Ozone is irradiated with the ultraviolet rays UV and generates a large amount of active oxygen atoms. The active oxygen atoms act on the metal oxide film and dissociate organic impurities such as C—C bonds and hydrocarbons contained in the metal oxide film so as to reform the metal oxide film. Within the heat process chamber 24, the wafer W having the tantalum oxide film formed thereon is heated under an atmosphere including ultraviolet rays and ozone to a low temperature, such as 450° C., to perform a reforming process. Then, the wafer W is heated to a temperature not lower than the crystallizing temperature of tantalum oxide, followed by lowering the temperature in 60 seconds. As a result, reforming and crystallizing processes of the tantalum oxide film are performed successively.

Since the inner space of the process chamber 24 is held at a vacuum or reduced pressure, the probability of collision of the generated active oxygen atoms against gaseous atoms or gaseous molecules is very low. In addition, since the ultraviolet rays UV are less likely to be absorbed by gaseous molecules, the density of the active oxygen atoms is increased so as to perform the process promptly. By this process, the insulating properties of the metal oxide film can be rapidly markedly improved.

The process pressure should be set to fall within a range of 1 to 600 Torr, e.g., at about 30 Torr. Where the process pressure does not fall within the range noted above, the heat process proceeds slowly or cannot be performed sufficiently, with the result that the insulation breakdown voltage of the metal oxide film is lowered. The process temperature of the reforming process should be set to fall within a range of 320 to 700° C., e.g., at about 450° C. Where the wafer temperature is lower than 320° C., the insulation breakdown voltage of the metal oxide film is insufficient. Where the wafer temperature is higher than 700° C., the metal oxide film is crystallized so as to hinder a sufficient progress of the reformation. On the other hand, the process temperature of the crystallizing process should be set to fall within a range of 700 to 800° C., e.g., 750° C.

When heat treatments are performed for the reforming and crystallizing processes, the side wall of the process chamber 24 is in a cold wall state, and the periphery of the worktable 36 close to the side wall loses temperature more than the center of the worktable 36 does. Consequently, the periphery of the worktable 36 tends to have a temperature lower than that of the center of the worktable 36.

However, in the apparatus according to the present invention, the heat-compensating member 66 formed of, e.g., the stainless steel thin plate 68 is arranged to correspond to the periphery of the bottom of the worktable 36. Heat rays and radiant heat discharged from the worktable 36 are reflected by the counter surface 64 and returned to the worktable 36. Besides, the thin plate 68 is heated itself, and radiant heat from the thin plate 68 is applied to the worktable 36. As a result, the periphery of the worktable 36 is thermally compensated so that the planar uniformity of the wafer temperature is improved. Where the counter surface 64 of the thin plate 68 is finished as a mirror surface, heat rays are efficiently reflected. As a result, the periphery of the worktable 36 is supplied with an increased amount of heat so that the planar uniformity of the wafer temperature is further improved.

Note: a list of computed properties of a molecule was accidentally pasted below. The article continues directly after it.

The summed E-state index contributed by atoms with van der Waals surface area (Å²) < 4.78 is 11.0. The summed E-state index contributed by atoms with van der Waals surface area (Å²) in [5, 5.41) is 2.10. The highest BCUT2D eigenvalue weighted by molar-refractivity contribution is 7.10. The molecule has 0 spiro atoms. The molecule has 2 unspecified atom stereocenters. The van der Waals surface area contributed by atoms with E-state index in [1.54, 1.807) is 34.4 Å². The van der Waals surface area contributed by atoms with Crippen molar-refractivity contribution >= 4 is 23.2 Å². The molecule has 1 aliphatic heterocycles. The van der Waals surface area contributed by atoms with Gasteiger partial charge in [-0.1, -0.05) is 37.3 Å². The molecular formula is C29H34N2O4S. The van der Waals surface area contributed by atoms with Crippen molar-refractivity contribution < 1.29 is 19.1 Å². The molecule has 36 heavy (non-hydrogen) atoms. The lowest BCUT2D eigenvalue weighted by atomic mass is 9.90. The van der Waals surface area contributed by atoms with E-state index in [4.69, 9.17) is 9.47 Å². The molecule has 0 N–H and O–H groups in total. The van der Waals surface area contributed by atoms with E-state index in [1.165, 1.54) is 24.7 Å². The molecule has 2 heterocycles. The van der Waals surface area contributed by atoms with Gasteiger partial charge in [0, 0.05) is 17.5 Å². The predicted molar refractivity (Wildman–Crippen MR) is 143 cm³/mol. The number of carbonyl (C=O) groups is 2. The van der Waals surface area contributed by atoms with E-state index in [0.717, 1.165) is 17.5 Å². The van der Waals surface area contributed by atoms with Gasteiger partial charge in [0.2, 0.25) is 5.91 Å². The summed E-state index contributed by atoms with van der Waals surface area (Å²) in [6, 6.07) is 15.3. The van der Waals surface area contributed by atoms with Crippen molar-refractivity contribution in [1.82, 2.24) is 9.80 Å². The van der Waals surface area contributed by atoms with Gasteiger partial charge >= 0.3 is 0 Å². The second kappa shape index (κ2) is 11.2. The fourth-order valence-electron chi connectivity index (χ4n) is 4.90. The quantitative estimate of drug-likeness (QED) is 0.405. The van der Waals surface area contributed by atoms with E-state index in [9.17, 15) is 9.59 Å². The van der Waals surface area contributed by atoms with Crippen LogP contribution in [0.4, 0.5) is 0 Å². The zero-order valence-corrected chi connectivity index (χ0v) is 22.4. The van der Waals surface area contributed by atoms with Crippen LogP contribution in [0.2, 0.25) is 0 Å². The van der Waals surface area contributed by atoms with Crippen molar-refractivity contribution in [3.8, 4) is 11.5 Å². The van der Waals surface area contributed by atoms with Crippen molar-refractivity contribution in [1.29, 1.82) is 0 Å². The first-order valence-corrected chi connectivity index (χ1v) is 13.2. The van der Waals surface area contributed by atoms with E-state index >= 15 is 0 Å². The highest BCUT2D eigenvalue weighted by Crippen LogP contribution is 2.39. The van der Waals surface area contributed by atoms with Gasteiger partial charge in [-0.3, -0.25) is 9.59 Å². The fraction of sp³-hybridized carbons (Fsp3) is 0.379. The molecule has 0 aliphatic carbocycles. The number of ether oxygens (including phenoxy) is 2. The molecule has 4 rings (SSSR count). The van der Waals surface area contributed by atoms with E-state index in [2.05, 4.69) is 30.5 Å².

As shown in FIG. 5, the thin plate 68 may be arranged in contact with the periphery of the bottom of the worktable 36, thereby also attaining the above described effects. In this case, the thin plate 68 may have a thickness of 2 to 10 mm to have a larger heat capacity, so that the heat supply due to heat conduction is increased.

[Experiment 1]

A comparative experiment was performed in terms of the temperature on a worktable, between an apparatus provided with the heat-compensating member 66 shown in FIG. 2 according the present invention, and a conventional apparatus provided with no heat-compensating member. In this experiment, the diameter of a wafer W was set at 200 mm, the diameter of the worktable 36 at 260 mm, the inner and outer diameters D1 and D2 of the thin plate 68 at 160 mm and 260 mm, respectively, and the distance between the counter surface 64 and the bottom surface 36A of the worktable 36 at 2 to 3 mm. The temperature of the worktable was set at 445° C. and the pressure in the process chamber 24 at 30 Torr. The temperature of the wafer was measured at the central point and at four points (upper, lower, left and right points) on the periphery.

FIG. 6 is a graph showing the result of the comparative experiment. In FIG. 6, measured points (central point DP, upper point UP, lower point DP, left point LP, and right point RP) are schematically shown. In FIG. 6, lines L1 and L2 denote the result of the apparatus of the present invention and the conventional apparatus, respectively. As shown in this graph, the conventional apparatus resulted in a thermal distribution having a temperature difference as large as about 11° C. at most between the central point CP and the peripheral portion (upper point UP, lower point DP, left point LP, and right point RP). On the other hand, the apparatus of the present invention resulted in a thermal distribution having a temperature difference as small as about 6° C. at most. According to a calculation, the conventional apparatus resulted in a planer uniformity of the wafer temperature with a large difference of ±5.6° C., while the apparatus of the present invention resulted in an improved planer uniformity of the wafer temperature with a small difference of ±3.2° C.

FIG. 7 is a constitutional view schematically showing the main part of a heat-treating apparatus 22M according to another embodiment of the present invention. The apparatus 22M may be used as each of the heat-treating apparatuses 8 and 10 in the film forming system shown in FIG. 1.